Dutch Words in American English

Dutch Words in American English
© 2016 Chris DiMatteo. All Rights Reserved.

Here is the article read by the author:

The city of New Amsterdam was founded by Dutch settlers in the early sixteen-hundreds and even after it was taken by the English in 1664 and renamed New York, it retained much of its original Dutch character. English easily adopts foreign words and starting early on, American English got some new Dutch words.

The three most well-known of these words are names of common American foods.

Coleslaw is a salad made from finely chopped raw cabbage with dressing, served on the menus of most restaurants in America and also at home whenever barbecue is being served. It was a typical Dutch plate called “koolsla” coming from “kool” for cabbage and “sla” for salad.


Waffles for breakfast!

Waffles are a classic American breakfast food. They are made from a batter of flour, milk and eggs cooked on a special griddle, called a waffle iron, that presses the waffles on both sides making a pattern of ridges and holes. The Dutch called this a “wafel.” It is the same word in Flemish, which is very close to Dutch, spoken right over the border in Belgium. So even Belgian Waffles, which are a larger shape, come from the same word. Since the item named Belgian Waffles actually first appeared in the US in the mid-20th century, this word has the distinction of being a double-Americanism, coined once as Waffle and again as Belgian Waffle.

Cookies are maybe the world’s favorite food. There are hundreds, even thousands of varieties of these small sweet, crunchy, tasty baked treats. In the UK they are called “biscuits” but in the US that term is only applied to a specific type of shortbread, typical of Southern style cooking. Cookie comes from the Dutch, “koekje” which means a little cake. (The J in koekje is pronounced as an I, not a hard J as in English.)

Poppycock first appears in print in America in the mid 1800s. Poppycock is acceptable in polite company for “nonsense” or “bullshit.” It is often mistaken for a British expression and though its origin is American it is also known in Britain (and anywhere else) today. Few people realize that its original meaning is quite vulgar, literally “soft dung,” from the Dutch words “pappe” for soft and “kak” for dung.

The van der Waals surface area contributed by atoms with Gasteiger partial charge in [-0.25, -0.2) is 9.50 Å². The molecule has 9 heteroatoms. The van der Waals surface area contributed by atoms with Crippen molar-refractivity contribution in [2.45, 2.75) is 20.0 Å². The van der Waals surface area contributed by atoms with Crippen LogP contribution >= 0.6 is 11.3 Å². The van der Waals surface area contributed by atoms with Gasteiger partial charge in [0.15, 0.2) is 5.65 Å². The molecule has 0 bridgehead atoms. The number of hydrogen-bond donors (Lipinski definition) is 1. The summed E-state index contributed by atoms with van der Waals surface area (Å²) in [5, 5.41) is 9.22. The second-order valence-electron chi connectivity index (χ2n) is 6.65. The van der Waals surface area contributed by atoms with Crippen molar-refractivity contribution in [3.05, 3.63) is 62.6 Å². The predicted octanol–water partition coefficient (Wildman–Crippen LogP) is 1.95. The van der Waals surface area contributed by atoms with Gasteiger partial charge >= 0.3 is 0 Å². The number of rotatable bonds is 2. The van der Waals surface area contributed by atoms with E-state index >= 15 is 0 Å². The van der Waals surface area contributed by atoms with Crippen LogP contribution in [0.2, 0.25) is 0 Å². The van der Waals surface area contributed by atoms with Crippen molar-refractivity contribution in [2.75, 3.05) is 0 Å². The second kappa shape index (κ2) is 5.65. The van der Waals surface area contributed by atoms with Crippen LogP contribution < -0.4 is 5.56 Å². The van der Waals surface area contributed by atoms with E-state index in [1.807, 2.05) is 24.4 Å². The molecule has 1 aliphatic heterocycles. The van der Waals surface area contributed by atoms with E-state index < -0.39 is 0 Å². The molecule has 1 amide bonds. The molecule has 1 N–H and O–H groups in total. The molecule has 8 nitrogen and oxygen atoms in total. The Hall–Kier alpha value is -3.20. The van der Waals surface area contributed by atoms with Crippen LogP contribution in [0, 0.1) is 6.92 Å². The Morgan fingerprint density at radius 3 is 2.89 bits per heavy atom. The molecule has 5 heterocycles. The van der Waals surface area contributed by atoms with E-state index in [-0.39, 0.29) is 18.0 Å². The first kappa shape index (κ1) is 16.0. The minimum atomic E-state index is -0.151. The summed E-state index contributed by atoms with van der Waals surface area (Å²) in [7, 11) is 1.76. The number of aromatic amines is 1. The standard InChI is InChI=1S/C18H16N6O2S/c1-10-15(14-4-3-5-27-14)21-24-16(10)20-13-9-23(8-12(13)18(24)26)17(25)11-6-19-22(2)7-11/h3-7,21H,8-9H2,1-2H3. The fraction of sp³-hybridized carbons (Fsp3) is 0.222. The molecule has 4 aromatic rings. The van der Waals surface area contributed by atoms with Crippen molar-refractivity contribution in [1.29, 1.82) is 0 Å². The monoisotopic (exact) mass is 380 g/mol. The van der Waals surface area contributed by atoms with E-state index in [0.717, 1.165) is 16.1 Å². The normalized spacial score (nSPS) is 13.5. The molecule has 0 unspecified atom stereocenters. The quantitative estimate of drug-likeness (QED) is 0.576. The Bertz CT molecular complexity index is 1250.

Yankee is perhaps the next most widely known of these words. Its meaning has shifted slightly over the centuries but its origin is Dutch. There is no absolute certainty about whether it comes from one or another of these stories. One story has it as an abbreviation for “Jan Kees” meaning “John Cheese” a derogatory nickname that an English colonist could call a Dutch person. Another story says the same “Jan Kees” as an abbreviation of the Dutch for a common name, “John Cornelius.” Some sources say the derogatory name was applied by the Dutch to the English. Who knows? I have found no definitive account of this that settles the question.

christopher dimatteo american english

This article first appeared in my 1988 book American English.

The pit is an American English synonym for the large oblong seed in what is called a “stone fruit” meaning a peach, plum, apricot, nectarine or others similar. Pit comes from Dutch. The pit is also known as the “stone” or by its Latin-derived scientific name, the drupe.

The verb “snoop” is at the origin of the name of Charlie Brown’s dog Snoopy, the most famous cartoon dog of all time. In Dutch, the verb “snoepen” means eating sweets secretly. In modern English, it still means to go around quietly and secretly, but instead of to look for sweets, snooping means looking a little farther than you should be looking. Or, you could say a detective might go snooping around looking for clues, or a curious beagle might go snooping around following some strange and interesting scent.

Boss is a person with authority. The Dutch word “baas” has exactly the same meaning in American since the early 1800s. Boss soon acquired the meaning of a business manager, the chief of a political party or faction, and later, a gang leader. The term Boss seems to have entered a lot of other languages as a slang term.


Stoops in New York City.

The Dutch built houses in New Amsterdam with stairs and a raised uncovered landing in front of the entry, which they called a “stoep.”  This word became stoop in English, and is known at least to speakers in and around New York City where many buildings still have this feature.  My father, who grew up in New York City, called the front porch of our house in Los Angeles the “stoop” but he was the only one I ever heard call it that, everyone else used “porch.”

A sleigh is a horse-drawn carriage on skis, which glides along the packed snow, an ideal vehicle in the snow that falls in the Winter in New York  The Dutch word for it is  “slee.” Everyone knows this word from the Jingle Bells song, which sings about riding “…in a one-horse open sleigh.”

Some other Dutch words are in the language but not heard as often:

Hook, from “hoek” means a point of land or a small peninsula. It is not used very much anymore but it is still in a lot of place names, for example, there is a Sandy Hook in Connecticut and in several other states and Red Hook is the name of a neighborhood in Brooklyn and also a town north of New York City on the Hudson River.

A scow is a large flat-bottomed boat, which is more commonly called a barge in English. Scow comes from the Dutch “schouw,” which means to push a boat from ashore.

A span of horses is a pair of horses, usually as close to the same color and height as possible, harnessed together to a carriage.

Bowery, from “bowuerij” meaning farm, was the name of a part of south-eastern Manhattan where there were once some farms. There is a street called The Bowery that runs through that same part of New York City today, but the farms are long gone, except for possible rooftop vegetable gardens.